Search out the comments on Christianity or Christian people (Other than Jesse Jackson, etal) in the New York Times (THE PAPER OF RECORD.. self proclaimed) , The Washington Post, NewsWeek, Time, etal… And then evaluate your statement """""""A little media fluff goes too far in making people feel under siege."""""""

    The Sad thing is that most of the Media take their talking points on Such things from the Idiots of the Fringe…. Such as Falwell, Jackson, Sharpton, Dobson rather than from the average person whose faith is important to them..

    I am Ranting.. LOL… but let me give you one expample that was so blatent that it was comical..

    In the recent Past, there was a Media Frenzy over the Judge in Alabama (I think) and the Large stone Monument that had the 10 commandments on it…. THIS has nothing to do with whether you think the monument was ok or not… But has to do with the media and their reporting tactics… Toward the last of the problem before the Monument was removed, there were large gatherings of people around the courthouse… Of course the media was there in great numbers and they had several interviews with people that were there… Were any of the people interviewed SANE and RATIONAL..???? YOU KNOW THE ANSWER… The only people who appeared on the nightly news were the RABID, DROOLING, RADICAL IDIOTS that were in the crowd… NOT a single "everyday" Christian was intervied… WHY should they be, they might actually have something worthwhile to say…

    Does Pat Robertson utter an insane news bite.. Does he get carried on every news outlet in the world….. You know the answer to that also….. Is any "Sane" Christian Leader asked to rebut what Pat had to say….You know the answer to that also….

    Thats all folks……. I am quietly living in a small town in a rural area, I am (according to some) fat, dumb and happy….


  5. grumpypilgrim says:

    As regards the comments above, I don't think anyone seriously considers all Christians to be (to use Mike's words) "rabid, drooling, radical idiots." The problem, which both Mike & Jennifer mention, is that the extremists are the ones who are the most memorable (e.g., in personal encounters) and get the most attention (e.g., from the MSM). Accordingly, there is undoubtedly a tendency for their behavior to reflect poorly on other Christians.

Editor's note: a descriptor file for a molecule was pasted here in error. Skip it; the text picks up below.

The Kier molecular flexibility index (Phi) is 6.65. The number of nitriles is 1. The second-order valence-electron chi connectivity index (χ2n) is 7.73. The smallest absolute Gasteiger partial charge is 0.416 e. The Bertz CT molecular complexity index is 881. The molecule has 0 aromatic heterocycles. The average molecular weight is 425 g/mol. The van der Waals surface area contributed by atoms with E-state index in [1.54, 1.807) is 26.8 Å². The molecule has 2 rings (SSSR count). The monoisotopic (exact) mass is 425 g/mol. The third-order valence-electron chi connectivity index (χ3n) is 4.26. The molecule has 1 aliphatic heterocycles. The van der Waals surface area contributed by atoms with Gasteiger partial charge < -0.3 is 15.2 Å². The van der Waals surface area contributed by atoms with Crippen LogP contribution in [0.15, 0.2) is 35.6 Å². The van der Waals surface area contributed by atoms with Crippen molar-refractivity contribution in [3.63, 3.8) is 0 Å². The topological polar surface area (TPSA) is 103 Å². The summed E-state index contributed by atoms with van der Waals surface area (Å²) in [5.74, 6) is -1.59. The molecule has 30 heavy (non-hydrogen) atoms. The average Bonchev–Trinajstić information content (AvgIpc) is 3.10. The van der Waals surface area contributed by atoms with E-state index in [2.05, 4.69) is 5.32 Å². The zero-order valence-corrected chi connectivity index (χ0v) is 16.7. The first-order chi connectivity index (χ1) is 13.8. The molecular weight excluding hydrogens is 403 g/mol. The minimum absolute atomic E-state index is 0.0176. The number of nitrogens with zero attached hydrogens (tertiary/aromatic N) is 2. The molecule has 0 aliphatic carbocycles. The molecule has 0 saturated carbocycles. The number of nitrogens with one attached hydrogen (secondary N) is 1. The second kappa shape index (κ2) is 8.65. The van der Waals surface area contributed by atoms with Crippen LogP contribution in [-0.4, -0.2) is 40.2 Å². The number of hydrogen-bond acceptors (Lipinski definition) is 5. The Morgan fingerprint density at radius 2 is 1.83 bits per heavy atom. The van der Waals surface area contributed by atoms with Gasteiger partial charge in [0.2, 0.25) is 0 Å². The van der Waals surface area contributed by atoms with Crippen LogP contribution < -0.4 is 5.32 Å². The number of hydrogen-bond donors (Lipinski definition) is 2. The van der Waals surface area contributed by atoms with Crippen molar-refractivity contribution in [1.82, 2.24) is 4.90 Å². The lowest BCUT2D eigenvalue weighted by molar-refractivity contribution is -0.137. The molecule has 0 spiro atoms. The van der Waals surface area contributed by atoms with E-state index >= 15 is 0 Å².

As regards prayer in school, Mike asks about the ACLU defending Muslims while attacking Christians. I'm unfamiliar with the specific case, but my hunch is that the two situations are totally different. The ACLU attacks — and rightfully so — Christian prayer that involves school administrators leading the student body in prayer; i.e., organized prayer. Organized prayer is just the sort of official government "establishment" of religion that is banned under the U.S. Constitution. Conversely, the ACLU is probably defending INDIVIDUAL Muslim prayer in school, because Muslims pray by prostrating themselves toward Mecca, and that necessarily involves a more overt physical behavior than does Christian prayer. The ACLU is probably in a case where Muslims were denied the right to prostrate themselves for their personal prayers — a situation totally different from the usual sort of case involving Christian prayer.

    Unfortunately for all of us, Christian leaders (and others) routinely ignore such critical distinctions when they attack groups like the ACLU. They do so because they have an agenda: they want to push *mandated* public prayers back into the schools, and villifying the ACLU helps them further that goal. In fact, the ACLU has never tried to keep *individual* Christian (or Muslim, Hindu, Buddhist, etc.) prayer out of public schools; they have merely tried to keep mandated public prayer (Christian, Muslim, Hindu, Buddhist, etc.) out of public schools. If *individuals* want to pray, that's fine with the ACLU — where it crosses the line is when school administrators, parents or student groups try to make prayer an organized school event.

  6. Jason Rayl says:

    The incident in Alabama over the Ten Commandments was well and fairly covered in certain media, but not in most. Attention of the issue–whether or not the monument was espousing a religious creed (it was)– was overwhelmed by reportage on the crowds gathered in support of the judge–who did not lose his position based on religion but on violation of an order by higher authority.

    True, we saw a lot of the frothing-at-the-mouth types. One has to ask, though, if moderate people, reasonable in thought and action, would even have been there. The odds are that most so-called mainstream christians actually disagreed with that judge and would not have been outside that courthouse. By default, those left would be those who are the biggest source of embarrassment to mainstream christians.

    They call themselves christians–loudly and assertively–and often go so far as to claim they are the only TRUE christians. What would you call them? How would you label them if you were to reject their label for themselves? I've posted a new article above on just this issue.